Trump Conception’s Janno Trump: Old Enough and Good Enough
The Trump Conception is one of the most talented jazz collectives in Estonia right now, and is just beginning to branch out internationally on the back of the ten-piece band’s debut album, called One, which radiates no-nonsense, good-time vibes and is a must-listen. 26 year-old bandleader Janno Trump sat down with the Baltic Guide to talk through the new release, the Estonian jazz scene, and that famous (unrelated) namesake.
First of all, Trump cleared the elephant in the room - sharing a surname with the controversial new President of the United States. “We considered changing the name, but we’ve already released the album, so I don’t know... There are so many aspects to this, and right now I don’t want to change the name, but we’ve got two festival gigs coming up in Latvia and Lithuania in the summer, and I can imagine how it looks to someone who doesn’t know the band and doesn’t live in Estonia. A friend told me there’s no bad publicity, and maybe that’s right.”
“I just felt something - my own thing - was missing,” Trump says, explaining why he formed The Trump Conception in 2015 with a group of his friends. “There’s only one chance. At that point I’d written some tunes, but I didn’t know what lineup would play them. There was one particular tune that I really liked, and which made me think the big band was the right way to put it out there. All of a sudden there were seven or eight tracks, and it grew from there.”
The band was picked from various sources by Trump. “With some of the guys, we used to play together at the Georg Otsa School, and then with others, I had the opportunity to play in bands with them. When it came to recording these tunes, I knew exactly who I wanted to call. I know their pros, cons and so on so well that I’m not going to write something that doesn’t play to their strengths. For all of us, our musical journeys have met at some point in life, and that gives us an understanding of where we’re coming from musically.”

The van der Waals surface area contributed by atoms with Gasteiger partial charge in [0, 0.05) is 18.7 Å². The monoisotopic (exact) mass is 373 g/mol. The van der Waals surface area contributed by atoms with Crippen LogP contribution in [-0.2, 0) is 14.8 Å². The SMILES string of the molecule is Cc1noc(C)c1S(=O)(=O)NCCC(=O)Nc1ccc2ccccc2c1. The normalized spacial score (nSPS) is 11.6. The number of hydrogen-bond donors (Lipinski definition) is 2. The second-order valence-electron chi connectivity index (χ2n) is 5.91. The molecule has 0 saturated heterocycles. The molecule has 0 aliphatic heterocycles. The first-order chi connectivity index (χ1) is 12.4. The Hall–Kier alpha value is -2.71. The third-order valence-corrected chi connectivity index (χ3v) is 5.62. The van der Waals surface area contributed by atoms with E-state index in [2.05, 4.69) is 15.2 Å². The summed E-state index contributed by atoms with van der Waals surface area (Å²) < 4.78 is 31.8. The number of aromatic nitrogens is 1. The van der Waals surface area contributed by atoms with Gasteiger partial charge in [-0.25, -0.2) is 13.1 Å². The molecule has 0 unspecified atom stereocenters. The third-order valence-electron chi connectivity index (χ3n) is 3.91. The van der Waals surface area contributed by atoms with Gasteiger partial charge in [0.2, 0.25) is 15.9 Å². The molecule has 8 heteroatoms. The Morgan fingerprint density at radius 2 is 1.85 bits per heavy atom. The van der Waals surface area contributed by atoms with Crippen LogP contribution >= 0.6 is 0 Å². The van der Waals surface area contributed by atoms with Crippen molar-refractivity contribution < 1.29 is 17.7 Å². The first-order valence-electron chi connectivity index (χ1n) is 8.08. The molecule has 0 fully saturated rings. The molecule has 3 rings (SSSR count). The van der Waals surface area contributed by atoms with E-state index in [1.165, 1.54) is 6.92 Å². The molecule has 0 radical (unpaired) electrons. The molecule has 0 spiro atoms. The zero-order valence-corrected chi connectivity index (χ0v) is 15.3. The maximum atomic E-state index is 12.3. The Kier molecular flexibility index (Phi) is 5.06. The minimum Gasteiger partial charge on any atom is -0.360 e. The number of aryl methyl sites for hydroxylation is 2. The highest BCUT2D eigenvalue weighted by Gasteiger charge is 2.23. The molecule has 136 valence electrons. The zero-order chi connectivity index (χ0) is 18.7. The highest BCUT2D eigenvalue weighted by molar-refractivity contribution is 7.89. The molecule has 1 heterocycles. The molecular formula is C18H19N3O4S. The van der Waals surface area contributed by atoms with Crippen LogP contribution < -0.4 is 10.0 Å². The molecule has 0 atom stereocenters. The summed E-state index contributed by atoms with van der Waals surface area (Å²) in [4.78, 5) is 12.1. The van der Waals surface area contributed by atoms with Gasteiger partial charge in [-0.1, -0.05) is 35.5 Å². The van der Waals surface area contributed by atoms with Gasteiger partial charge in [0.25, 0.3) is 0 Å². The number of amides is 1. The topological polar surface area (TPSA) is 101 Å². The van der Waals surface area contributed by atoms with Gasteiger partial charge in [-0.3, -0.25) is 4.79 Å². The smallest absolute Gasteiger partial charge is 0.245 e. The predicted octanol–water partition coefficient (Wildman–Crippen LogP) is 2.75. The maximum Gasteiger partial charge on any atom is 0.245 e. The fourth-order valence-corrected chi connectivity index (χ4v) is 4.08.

“The recording was in separate sessions - we recorded the rhythm section in Latvia, drums, bass guitar, electric guitar and piano, then step-by-step we recorded horns, and percussion. There were so many sessions because there’s really so much to record, and there’s also a lot of work to do after the sessions. It takes a long time.”
However, Trump did not want a pristine product, but an example of his band as a living, breathing collective. “Everybody wants to get his or her album to be as clear as possible, but there’s a danger that if it’s too clean, it’s boring. You can’t repair everything. I know there are some mistakes on that recording, but I didn’t want to repair everything, because it’s good when the listener wonders from time-to-time if that was a mistake or intended.”
There were several key inspirations for the positive, sunny sound of the album. “Jaco Pastorius, a bass player, made some phenomenal recordings, and I think he’s number one for me. Pat Metheny, a guitar player, another jazz guy, and Richard Bona, a bass player, they’re all major influences for me. In Estonia, my own teachers in the Otsa School have been influential for me. Raul Vaigla is a fantastic bass player, for example.”
“All the songs on the album, I think you can recognise them in the gigs, but each time we play instrumental solos, we do so in a different way. Because it’s a big band, I can’t think that everything is improvised, otherwise it would be chaos. You have to write something down, figure out some main melodies and harmonies, and then you can work around that.”
For Trump, 2017 is about getting out there and gigging to spread the word. “We’ve got a live session coming up in the [recently renovated] Estonian Raadiomaja [Radio House]; I’ve heard really good words about the place, the new technology there should be brilliant. I’ve also been working on those festival gigs for three or four months now, trying to push the group out beyond just Estonia.” Nonetheless, Trump is proud of his peers in the young Estonian jazz scene. “There are so many names [to look out for]. If you look at the Music Academy, it’s full of talent. I’ve had the pleasure to play with Maarja Aarma [a singer, part of Gretagrund as well as a solo artist], and [saxophonist] Alexander Paal just gave some amazing concerts with his quartet. Holger Marjamaa, the piano player... I can’t say everyone, the list is too long.”
26 is a young age for a jazz player, and exceptionally young for a band leader. Being the authority figure isn’t a concern for Trump, though. “Actually I don’t think about it. You can’t lead a band and think about that. It doesn’t matter how old you are - it’s your band and your business!”
One, by The Trump Conception, is out now in record stores and on Spotify. Janno Trump plays in the band for wartime-style vocal group The Swingin’ Sisters at Tallinn’s Chicago 1933 (Aia 3, Tallinn Old Town) on Friday 3rd February and Sunday 19th February at Philly Joe’s Jazz Club (Tatari 4, Tallinn).
TEXT STUART GARLICK, PHOTOS ANDREI CHERTKOV